General relativity was motivated by three principles: Mach's principle (which you summarized nicely), the equivalence of gravitational mass and inertial mass (which makes an acceleration indistinguishable from a gravitational field), and the strong equivalence principle (equivalence of all inertial frames). In order to make absolute acceleration a thing of the past, absolutely everything would have to gravitate and respond similarly to gravitational interactions. In Newtonian gravity, light wouldn't have been bent by earth's gravitational field. The person falling was decidedly in the accelerated frame; the observers on the surface of earth were decidedly inertial observers. General relativity turns this on its head. Any frame that's in free fall is an inertial frame, and consequently the person falling in the elevator would see the light go straight; any frame that *locally* sees the effects of gravitational 'forces' is being accelerated. So since you're sitting on a chair reading this message and see the effect of gravity holding your computer flush against the table or lap you're actually in an accelerating frame. Now drop a pen - neglecting air resistance it's in an inertial frame until it hits the floor.

So inertial frames move along geodesics (curved space equivalent of a straight line) in space-time. Geodesics are determined by the metric. A metric tells us how to locally measure distance and angles on a manifold. Force deviate an object off of its geodesic

Let's say you have two geodesics right next to each other than start off parallel. In general they'll eventually diverge. If you hook two point masses together via a spring and send them along these initially parallel geodesics, the spring will stretch. The force that stretches the spring is the so-called tidal force you heard about. You can can of think of it in terms of Newtonian gravity: since the field goes as [imath]\frac{1}{r^2}[/imath], if you drop a spring with one end at a smaller distance from the center of the gravitating object than the other end, the spring will stretch and the force that stretches the spring is a tidal force. It's aptly named because this effect is responsible for tides.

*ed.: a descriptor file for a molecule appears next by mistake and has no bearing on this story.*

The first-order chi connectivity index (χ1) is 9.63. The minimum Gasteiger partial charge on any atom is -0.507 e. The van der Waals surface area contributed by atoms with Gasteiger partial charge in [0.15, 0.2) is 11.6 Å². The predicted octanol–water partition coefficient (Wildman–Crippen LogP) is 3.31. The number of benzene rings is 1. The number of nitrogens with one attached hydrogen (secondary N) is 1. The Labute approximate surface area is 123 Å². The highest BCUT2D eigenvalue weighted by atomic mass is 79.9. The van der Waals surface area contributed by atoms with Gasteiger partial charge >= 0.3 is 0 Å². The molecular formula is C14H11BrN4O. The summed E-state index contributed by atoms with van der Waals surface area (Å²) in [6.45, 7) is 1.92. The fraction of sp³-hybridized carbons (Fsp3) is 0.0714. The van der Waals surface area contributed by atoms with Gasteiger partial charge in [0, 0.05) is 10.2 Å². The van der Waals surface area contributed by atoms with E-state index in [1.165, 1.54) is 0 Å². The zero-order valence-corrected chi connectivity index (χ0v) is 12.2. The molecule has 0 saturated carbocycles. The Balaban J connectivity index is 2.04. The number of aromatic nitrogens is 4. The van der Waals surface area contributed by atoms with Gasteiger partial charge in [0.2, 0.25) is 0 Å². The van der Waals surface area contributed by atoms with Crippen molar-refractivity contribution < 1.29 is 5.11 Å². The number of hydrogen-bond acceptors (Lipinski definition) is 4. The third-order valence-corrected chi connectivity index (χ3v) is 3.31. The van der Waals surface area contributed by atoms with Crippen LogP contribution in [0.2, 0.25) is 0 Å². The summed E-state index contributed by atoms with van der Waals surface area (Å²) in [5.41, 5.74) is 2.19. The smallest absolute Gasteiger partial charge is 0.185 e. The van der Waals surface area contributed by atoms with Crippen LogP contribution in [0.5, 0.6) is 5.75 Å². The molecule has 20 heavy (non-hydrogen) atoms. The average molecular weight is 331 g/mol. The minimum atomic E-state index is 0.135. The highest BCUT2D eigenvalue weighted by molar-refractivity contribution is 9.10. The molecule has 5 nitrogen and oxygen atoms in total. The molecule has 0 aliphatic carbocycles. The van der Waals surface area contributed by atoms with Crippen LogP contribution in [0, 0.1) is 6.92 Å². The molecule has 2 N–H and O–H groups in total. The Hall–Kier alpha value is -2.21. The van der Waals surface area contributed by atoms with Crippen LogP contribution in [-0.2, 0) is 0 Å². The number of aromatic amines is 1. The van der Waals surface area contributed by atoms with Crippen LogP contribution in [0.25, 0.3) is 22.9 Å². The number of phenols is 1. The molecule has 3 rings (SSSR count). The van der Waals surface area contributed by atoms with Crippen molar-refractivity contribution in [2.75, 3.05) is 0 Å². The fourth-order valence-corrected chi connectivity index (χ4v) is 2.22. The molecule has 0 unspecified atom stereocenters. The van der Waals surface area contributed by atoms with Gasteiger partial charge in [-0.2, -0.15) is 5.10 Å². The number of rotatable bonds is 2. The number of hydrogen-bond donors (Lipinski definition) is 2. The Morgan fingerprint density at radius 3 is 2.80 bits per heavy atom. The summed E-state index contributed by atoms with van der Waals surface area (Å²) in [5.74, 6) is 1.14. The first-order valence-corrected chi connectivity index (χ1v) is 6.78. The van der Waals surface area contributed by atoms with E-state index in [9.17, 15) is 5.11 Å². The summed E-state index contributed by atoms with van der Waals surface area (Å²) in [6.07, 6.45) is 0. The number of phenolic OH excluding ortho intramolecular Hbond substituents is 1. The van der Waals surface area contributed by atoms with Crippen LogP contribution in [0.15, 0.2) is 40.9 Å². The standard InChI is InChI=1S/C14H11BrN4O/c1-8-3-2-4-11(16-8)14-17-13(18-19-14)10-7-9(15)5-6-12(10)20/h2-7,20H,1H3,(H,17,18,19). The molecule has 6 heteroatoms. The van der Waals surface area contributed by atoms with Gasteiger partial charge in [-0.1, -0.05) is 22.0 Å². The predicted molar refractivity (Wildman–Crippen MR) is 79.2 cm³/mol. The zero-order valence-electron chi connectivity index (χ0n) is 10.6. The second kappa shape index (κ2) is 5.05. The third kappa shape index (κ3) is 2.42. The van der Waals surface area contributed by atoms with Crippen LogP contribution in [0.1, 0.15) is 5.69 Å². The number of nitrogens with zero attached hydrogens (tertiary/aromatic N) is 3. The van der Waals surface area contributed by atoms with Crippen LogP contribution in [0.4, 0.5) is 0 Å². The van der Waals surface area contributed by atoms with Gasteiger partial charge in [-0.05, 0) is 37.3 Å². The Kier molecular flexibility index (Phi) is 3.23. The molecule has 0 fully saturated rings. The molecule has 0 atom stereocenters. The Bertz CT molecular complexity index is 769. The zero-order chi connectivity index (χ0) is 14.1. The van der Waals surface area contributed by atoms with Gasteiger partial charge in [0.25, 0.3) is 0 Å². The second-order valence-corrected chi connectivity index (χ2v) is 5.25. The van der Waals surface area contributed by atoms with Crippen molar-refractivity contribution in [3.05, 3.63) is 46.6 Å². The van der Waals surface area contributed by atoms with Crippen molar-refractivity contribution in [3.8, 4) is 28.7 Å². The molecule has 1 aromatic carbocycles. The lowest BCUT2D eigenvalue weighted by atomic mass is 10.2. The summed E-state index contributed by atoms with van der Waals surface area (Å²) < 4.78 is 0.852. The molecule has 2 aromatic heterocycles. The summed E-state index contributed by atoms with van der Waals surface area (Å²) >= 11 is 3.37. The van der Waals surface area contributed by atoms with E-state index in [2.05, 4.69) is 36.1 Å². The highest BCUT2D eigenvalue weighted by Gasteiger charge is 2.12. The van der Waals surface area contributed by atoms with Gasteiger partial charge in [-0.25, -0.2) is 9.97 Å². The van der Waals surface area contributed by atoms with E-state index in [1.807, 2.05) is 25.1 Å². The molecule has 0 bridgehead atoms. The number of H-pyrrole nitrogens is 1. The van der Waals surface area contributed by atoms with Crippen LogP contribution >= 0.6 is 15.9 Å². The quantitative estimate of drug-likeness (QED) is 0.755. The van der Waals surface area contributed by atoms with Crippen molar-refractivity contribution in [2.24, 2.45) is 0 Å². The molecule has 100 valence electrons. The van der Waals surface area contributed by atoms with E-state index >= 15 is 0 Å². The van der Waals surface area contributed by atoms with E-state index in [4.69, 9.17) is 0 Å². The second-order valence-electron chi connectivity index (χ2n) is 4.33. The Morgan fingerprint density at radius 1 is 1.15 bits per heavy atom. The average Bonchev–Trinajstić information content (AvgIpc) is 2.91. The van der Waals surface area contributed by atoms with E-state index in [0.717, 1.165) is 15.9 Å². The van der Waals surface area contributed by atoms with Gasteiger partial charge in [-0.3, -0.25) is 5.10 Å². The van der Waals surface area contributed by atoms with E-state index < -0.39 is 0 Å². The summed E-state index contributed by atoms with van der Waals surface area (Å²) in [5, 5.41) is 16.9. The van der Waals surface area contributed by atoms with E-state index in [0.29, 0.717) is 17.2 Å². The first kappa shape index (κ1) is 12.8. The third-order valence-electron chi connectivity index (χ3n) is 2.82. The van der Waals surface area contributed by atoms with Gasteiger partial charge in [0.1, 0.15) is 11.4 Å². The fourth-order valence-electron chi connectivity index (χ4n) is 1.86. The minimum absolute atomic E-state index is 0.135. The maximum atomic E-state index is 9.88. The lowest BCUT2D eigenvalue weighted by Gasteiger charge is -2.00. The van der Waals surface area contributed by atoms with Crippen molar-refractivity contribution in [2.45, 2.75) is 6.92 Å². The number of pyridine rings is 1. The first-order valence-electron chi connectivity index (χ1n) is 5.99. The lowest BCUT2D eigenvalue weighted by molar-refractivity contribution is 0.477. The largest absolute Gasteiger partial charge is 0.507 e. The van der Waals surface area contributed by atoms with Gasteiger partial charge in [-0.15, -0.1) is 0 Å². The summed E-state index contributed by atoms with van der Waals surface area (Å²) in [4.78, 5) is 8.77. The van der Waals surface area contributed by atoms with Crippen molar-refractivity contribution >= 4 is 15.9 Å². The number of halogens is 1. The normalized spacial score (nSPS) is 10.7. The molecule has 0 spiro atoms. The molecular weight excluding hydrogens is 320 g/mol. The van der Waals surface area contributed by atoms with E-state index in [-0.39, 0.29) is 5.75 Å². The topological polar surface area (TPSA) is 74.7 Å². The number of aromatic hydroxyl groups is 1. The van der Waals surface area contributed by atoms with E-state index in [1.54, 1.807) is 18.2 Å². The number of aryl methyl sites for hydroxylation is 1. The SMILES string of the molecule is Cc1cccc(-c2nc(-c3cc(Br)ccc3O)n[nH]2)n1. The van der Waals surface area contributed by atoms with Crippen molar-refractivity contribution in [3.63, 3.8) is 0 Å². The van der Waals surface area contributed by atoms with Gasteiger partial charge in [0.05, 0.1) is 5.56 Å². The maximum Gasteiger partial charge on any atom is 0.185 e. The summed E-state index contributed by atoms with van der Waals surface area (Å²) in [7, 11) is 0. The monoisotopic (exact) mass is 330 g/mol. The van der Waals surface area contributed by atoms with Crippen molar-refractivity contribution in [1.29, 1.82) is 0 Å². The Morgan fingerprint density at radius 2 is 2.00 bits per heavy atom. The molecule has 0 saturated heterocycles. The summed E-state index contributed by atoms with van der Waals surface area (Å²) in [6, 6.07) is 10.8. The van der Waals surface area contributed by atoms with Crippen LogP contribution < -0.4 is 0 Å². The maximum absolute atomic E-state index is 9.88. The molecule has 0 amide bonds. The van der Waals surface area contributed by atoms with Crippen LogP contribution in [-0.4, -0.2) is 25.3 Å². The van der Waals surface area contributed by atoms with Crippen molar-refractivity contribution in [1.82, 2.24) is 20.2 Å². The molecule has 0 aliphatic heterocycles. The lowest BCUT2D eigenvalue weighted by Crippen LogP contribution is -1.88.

Blue/redshifting occurs basically for the same reason the doppler effect happens. If you accelerate towards a light source, you'll go progressively faster and the light will get bluer and bluer. Since an acceleration is equivalent to a gravitational field, if you sit in a gravitational field and look at a source of light that's sitting out in flat space far away, the light will get blueshifted by the time it makes its way to you. Similarly, if the light source is sitting in a gravitational field and you're in flat space far away, the light will be redshifted as this is equivalent to the source accelerating away from you. Mind-blowing, but you REALLY have to abandon all Newtonian and Gallilean intuition when working with general relativity.

Edit: You're right in the whole relative acceleration thing. That's exactly Mach's principle and it's built into the field equations. If everything in the universe accelerated in the same direction at the same rate the metric would be indistinuishable from a metric in a universe in which nothing accelerated.

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Re: General Relativity

Postby Goemon » Fri Aug 22, 2008 10:37 pm UTC

I think I'd be a little careful about saying "acceleration is relative".

In the sense described above (everything in the universe experiences uniform acceleration), it may be true, but in general it isn't.

Two spaceships sit next to each other in otherwise empty (flat) space. Suddenly each notices that the other is moving away, faster and faster. Which one is accelerating? Is there any way to tell? Or is the physics the same no matter which one we consider to be accelerating?

The answer is that it makes a difference. Everyone in the universe, no matter where they are or how they're moving (including passengers in the two spaceships) can instantly point at spaceship "A" and declare "THAT one is accelerating!" There's no question about it. In this sense, acceleration is NOT relative. It's easy for anyone and everyone to verify absolutely which spaceship is "really" accelerating.

And I think it's a bit difficult to summarize everything that General Relativity means in a paragraph or two...

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Re: General Relativity

Postby hitokiriilh » Sat Aug 23, 2008 12:32 am UTC